DALLAS – Tyler Bozak overheard the conversation and couldn't help but chime in.
"Guilty," he said. "Me too," added Clarke MacArthur. "Guilty."
Dry spells of lengthy proportion are a common nightmare for goal-scorers.
The longest drought of Nikolai Kulemin's career extended to 16 games in Dallas on Friday night. Kulemin had two shots on goal, but failed to score yet again. He has been without a goal since October 22nd.
"I think everyone's been through those stretches," MacArthur told the Leaf Report, prior to a 4-3 shootout win over the Stars. "It's one of those things you just hope it happens soon. It's a tough thing for him. You just hope he gets a break around the net [where] he can tap one in and relieve some of the pressure. But he's doing a good job in the other areas, he's making plays, he's still keeping up that part of his game. The scoring will come I'm sure."
MacArthur remembered with horror the events of his Buffalo days in the 2008-2009 season. What concluded as a respectable 17-goal campaign was not without misfortune; MacArthur had one 17-game drought, followed by a 20-gamer later in the year.
"He don't tell me about it," Kulemin said smiling. "Maybe I'll ask him how he break it that time (laughs)."
The challenge during the wasteland of a goal drought, as MacArthur explained it, is to remember what you've done effectively rather than streamline all your focus toward the missing offence. In Kulemin's case, that's an intense forecheck, a physical presence and strong defensive game.
"You've got to remind yourself," MacArthur said. "It is easy to forget all the good things you're doing. Every game's a disappointment because you didn't score and that's all you want to do. I think he handles it pretty good, better than most guys would."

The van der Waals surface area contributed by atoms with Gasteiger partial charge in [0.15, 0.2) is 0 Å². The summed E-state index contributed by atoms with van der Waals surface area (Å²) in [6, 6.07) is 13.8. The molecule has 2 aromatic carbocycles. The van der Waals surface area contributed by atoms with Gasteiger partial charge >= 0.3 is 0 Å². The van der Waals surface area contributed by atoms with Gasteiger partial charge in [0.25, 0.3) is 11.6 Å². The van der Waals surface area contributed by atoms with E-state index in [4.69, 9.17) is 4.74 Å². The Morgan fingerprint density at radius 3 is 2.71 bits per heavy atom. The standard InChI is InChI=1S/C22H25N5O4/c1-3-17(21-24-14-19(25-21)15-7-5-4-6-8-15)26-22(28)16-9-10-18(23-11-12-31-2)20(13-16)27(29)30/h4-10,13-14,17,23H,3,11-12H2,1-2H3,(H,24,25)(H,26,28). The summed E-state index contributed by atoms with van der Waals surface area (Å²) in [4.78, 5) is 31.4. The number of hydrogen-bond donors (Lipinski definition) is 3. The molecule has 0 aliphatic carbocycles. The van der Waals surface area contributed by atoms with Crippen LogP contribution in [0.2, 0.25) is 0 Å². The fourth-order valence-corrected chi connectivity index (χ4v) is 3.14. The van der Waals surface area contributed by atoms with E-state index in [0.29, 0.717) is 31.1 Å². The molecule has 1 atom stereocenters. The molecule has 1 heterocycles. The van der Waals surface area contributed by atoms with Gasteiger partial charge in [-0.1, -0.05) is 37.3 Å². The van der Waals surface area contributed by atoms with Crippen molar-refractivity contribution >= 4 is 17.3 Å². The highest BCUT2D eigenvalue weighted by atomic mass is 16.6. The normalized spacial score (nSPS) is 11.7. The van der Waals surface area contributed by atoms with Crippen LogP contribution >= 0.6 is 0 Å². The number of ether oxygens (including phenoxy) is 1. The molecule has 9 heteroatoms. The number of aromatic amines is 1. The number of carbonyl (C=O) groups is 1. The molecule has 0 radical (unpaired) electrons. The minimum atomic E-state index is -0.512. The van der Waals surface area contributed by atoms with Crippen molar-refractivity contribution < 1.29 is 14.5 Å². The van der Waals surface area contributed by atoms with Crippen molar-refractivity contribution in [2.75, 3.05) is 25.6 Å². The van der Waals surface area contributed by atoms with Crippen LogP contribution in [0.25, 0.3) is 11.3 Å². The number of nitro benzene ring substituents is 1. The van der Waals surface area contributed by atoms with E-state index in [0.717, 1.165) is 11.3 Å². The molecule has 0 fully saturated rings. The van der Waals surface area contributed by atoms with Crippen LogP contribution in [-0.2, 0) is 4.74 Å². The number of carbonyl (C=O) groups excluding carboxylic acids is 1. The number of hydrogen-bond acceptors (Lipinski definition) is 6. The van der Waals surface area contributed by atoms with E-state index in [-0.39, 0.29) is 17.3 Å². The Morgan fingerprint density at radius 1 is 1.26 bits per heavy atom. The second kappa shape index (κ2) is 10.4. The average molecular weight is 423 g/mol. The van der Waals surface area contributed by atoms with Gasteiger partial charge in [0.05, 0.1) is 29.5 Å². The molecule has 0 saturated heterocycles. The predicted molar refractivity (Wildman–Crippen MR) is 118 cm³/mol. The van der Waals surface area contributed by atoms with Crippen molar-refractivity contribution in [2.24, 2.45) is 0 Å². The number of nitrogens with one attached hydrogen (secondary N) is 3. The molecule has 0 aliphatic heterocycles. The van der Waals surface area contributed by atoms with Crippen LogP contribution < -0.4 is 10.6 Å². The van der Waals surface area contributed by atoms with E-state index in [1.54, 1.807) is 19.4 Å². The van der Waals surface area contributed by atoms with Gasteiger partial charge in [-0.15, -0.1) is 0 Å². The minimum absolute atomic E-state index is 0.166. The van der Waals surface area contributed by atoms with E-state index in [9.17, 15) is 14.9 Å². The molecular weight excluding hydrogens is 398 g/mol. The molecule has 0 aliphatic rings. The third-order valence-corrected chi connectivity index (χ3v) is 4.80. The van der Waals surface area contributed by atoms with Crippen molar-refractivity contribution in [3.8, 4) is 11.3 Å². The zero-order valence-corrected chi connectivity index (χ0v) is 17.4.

"I have to think before a game what you're supposed to do," Kulemin concurred, "what you're doing before to score, like shoot quick. Don't think about scoring, that's the problem."
Assistant coach Scott Gordon offered similar advice to Kulemin earlier in the week during a conversation the two had at the St. Pete Times Forum in Tampa.
"He said you're doing well and you try hard all the time," Kulemin explained. "I can't say you don't try [he said], but it's not going in. Just keep doing [the] same [things] and relax a little bit."
It's not as if Kulemin has played poorly this season. He remains the Leafs most effective forechecker, is a continuous physical presence and a reliable entity in the defensive zone (despite a minus-4 rating). On Friday, he chipped in with an assist for the second consecutive game, outmuscling Nicklas Grossman for a puck in the corner, before Tim Connolly fed MacArthur for a goal in front.
Kulemin scored 30 goals last season on a mere 173 shots, the second best shooting percentage amongst players with 30 or more (Sidney Crosby was 1st). Over the latter stages of November, he has begun to shoot the puck more – 14 over the last six games – one of the more obvious remedies for breaking out from under a slump.